Absolutely fascinating and thought provoking, thank you.

  • marissamuffin

    Number 9 is a huge issue for me in social situations. One of my good friends in particular used to bring out my worst spending and eating habits, all under the umbrella that “We’re young!” I still find that I make my best shopping decisions when I go alone because something about being with girlfriends makes me considerably less responsible. Maybe this is secretly #8… if she’s buying a coffee then I MUST get a coffee with her. This is why I don’t hang out with friends very often at all these days. My inability to get past these two loopholes has honestly had a negative effect on my social life. Must mean it’s time to start calling myself out on these loopholes!

    • fred

      get some Mormon friends

  • Molly

    Interesting comment from Franklin. And yes, our capacity to form reasons allows us to find a reason for almost anything, even a sham reason, like those in the loopholes! I am guilty mostly of 3, 4, and 5. After reading the days of loopholes, I finally came to the conclusion that Nike was right after all: Just do it!! The problem is that simple simple advice that would work so well is sooo hard to follow!!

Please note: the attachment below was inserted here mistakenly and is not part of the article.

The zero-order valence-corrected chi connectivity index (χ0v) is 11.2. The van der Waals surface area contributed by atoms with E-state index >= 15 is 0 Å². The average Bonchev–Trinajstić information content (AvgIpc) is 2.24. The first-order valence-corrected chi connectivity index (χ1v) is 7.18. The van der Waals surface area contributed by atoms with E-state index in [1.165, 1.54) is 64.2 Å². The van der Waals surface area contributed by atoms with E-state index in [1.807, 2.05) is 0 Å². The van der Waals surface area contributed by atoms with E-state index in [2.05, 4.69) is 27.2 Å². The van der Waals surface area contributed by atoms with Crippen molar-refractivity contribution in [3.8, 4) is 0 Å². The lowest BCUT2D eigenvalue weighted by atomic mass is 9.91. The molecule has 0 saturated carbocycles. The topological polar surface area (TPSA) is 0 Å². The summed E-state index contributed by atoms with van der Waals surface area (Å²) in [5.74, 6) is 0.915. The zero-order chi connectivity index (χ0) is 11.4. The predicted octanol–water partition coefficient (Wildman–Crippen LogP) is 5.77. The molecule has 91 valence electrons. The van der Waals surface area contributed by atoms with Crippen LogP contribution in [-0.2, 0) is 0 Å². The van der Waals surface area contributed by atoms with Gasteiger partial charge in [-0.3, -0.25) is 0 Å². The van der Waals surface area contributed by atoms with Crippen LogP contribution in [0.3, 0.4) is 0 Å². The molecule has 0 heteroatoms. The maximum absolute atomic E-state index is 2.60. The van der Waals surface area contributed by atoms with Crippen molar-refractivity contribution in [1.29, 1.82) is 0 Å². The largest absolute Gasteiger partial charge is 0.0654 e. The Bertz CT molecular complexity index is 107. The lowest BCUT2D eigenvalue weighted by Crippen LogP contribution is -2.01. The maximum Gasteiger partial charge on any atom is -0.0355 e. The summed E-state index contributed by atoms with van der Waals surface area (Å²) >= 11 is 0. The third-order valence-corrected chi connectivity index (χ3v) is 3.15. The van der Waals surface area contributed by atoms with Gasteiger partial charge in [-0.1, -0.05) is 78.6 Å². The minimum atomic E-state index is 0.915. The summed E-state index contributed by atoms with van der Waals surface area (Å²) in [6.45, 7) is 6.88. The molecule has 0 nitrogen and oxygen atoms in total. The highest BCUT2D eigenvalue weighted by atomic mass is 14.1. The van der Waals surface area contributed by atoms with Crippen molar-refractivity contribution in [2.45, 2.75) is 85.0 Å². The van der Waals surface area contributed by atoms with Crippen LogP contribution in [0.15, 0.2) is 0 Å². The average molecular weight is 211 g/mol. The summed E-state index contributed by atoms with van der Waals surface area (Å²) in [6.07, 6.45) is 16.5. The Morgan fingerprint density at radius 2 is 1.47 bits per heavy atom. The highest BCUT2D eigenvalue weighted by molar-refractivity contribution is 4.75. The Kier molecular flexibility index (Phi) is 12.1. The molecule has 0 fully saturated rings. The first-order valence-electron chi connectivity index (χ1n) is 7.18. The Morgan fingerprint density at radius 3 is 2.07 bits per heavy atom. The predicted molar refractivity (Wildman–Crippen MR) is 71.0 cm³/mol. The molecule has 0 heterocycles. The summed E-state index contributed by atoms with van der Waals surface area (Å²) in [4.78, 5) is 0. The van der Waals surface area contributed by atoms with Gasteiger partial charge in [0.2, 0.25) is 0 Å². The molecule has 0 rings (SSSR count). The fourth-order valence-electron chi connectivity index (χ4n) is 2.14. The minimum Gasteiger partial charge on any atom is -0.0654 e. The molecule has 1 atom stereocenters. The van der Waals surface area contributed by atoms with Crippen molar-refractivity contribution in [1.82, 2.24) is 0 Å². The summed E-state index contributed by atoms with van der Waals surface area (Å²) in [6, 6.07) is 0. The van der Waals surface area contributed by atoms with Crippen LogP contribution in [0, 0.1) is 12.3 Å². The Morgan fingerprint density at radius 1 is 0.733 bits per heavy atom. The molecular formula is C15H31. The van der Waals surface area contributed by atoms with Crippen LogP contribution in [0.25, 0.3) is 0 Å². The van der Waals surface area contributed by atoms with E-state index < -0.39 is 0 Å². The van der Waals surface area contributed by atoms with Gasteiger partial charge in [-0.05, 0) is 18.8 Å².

• gretchenrubin

      This is what the entire Before and After book is about. WHY and HOW can we “just do it.”

      • Molly

        Well, then even more so than before, I absolutely cannot wait to read!!

  • Maurine Jeude

    I rely on all the loopholes, but the False Choice and Tomorrow ones crop
    up the most. How about Closing the Loopholes (which leads to a straight
    line)?

  • Agnes

    More examples for your “planning to fail”:

    1. I’m trying to eat out less, but I’m going to meet up at 4 pm on Saturday with my friends who always go to restaurants.

    2. I’m trying to eat less of x, but I’m going to show up really hungry to a place where lots of x is served.

    • BKF

      Shopping for groceries when hungry is another one. It’s hard to resist less healthy choices when you are starving!

  • Debra

    I like loophole spotting too. I think the thing about the loopholes is that spotting them is the hardest part. Once you’ve figured out that you are invoking one then it requires different skills/willpower/mindset to stop, but realising what you are doing is the key.